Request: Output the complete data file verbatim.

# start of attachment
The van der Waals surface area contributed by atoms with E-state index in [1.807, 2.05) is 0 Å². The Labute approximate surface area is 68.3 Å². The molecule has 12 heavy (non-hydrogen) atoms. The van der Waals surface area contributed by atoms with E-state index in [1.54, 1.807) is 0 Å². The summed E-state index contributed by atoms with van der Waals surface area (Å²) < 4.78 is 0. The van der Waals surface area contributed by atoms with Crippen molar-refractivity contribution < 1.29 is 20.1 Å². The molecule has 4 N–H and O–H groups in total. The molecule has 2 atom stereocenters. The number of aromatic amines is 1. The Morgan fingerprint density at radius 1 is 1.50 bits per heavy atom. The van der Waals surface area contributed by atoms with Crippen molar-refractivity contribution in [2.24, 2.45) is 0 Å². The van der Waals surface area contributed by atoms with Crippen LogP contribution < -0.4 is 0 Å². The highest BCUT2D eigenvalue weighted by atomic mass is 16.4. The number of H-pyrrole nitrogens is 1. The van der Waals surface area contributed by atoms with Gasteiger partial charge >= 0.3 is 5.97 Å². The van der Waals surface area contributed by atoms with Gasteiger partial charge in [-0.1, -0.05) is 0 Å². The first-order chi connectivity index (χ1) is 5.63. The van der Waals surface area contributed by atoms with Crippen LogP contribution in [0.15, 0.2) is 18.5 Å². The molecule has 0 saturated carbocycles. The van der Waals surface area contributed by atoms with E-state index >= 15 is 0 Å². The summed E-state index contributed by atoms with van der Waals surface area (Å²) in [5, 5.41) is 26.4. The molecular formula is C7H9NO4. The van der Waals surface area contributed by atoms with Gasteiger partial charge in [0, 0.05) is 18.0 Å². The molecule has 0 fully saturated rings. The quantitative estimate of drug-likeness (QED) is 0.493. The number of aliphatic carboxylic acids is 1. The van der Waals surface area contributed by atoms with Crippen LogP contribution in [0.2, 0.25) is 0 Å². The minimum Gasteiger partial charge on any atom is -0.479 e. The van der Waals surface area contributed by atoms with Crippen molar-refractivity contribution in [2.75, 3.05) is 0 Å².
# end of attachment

The van der Waals surface area contributed by atoms with E-state index in [1.807, 2.05) is 0 Å². The Labute approximate surface area is 68.3 Å². The molecule has 12 heavy (non-hydrogen) atoms. The van der Waals surface area contributed by atoms with E-state index in [1.54, 1.807) is 0 Å². The summed E-state index contributed by atoms with van der Waals surface area (Å²) < 4.78 is 0. The van der Waals surface area contributed by atoms with Crippen molar-refractivity contribution < 1.29 is 20.1 Å². The molecule has 4 N–H and O–H groups in total. The molecule has 2 atom stereocenters. The number of aromatic amines is 1. The Morgan fingerprint density at radius 1 is 1.50 bits per heavy atom. The van der Waals surface area contributed by atoms with Crippen molar-refractivity contribution in [2.24, 2.45) is 0 Å². The van der Waals surface area contributed by atoms with Crippen LogP contribution < -0.4 is 0 Å². The highest BCUT2D eigenvalue weighted by atomic mass is 16.4. The number of H-pyrrole nitrogens is 1. The van der Waals surface area contributed by atoms with Gasteiger partial charge >= 0.3 is 5.97 Å². The van der Waals surface area contributed by atoms with Gasteiger partial charge in [-0.1, -0.05) is 0 Å². The first-order chi connectivity index (χ1) is 5.63. The van der Waals surface area contributed by atoms with Crippen LogP contribution in [0.15, 0.2) is 18.5 Å². The molecule has 0 saturated carbocycles. The van der Waals surface area contributed by atoms with E-state index >= 15 is 0 Å². The summed E-state index contributed by atoms with van der Waals surface area (Å²) in [5, 5.41) is 26.4. The molecular formula is C7H9NO4. The van der Waals surface area contributed by atoms with Gasteiger partial charge in [0, 0.05) is 18.0 Å². The molecule has 0 fully saturated rings. The quantitative estimate of drug-likeness (QED) is 0.493. The number of aliphatic carboxylic acids is 1. The van der Waals surface area contributed by atoms with Crippen LogP contribution in [0.2, 0.25) is 0 Å². The minimum Gasteiger partial charge on any atom is -0.479 e. The van der Waals surface area contributed by atoms with Crippen molar-refractivity contribution in [2.75, 3.05) is 0 Å².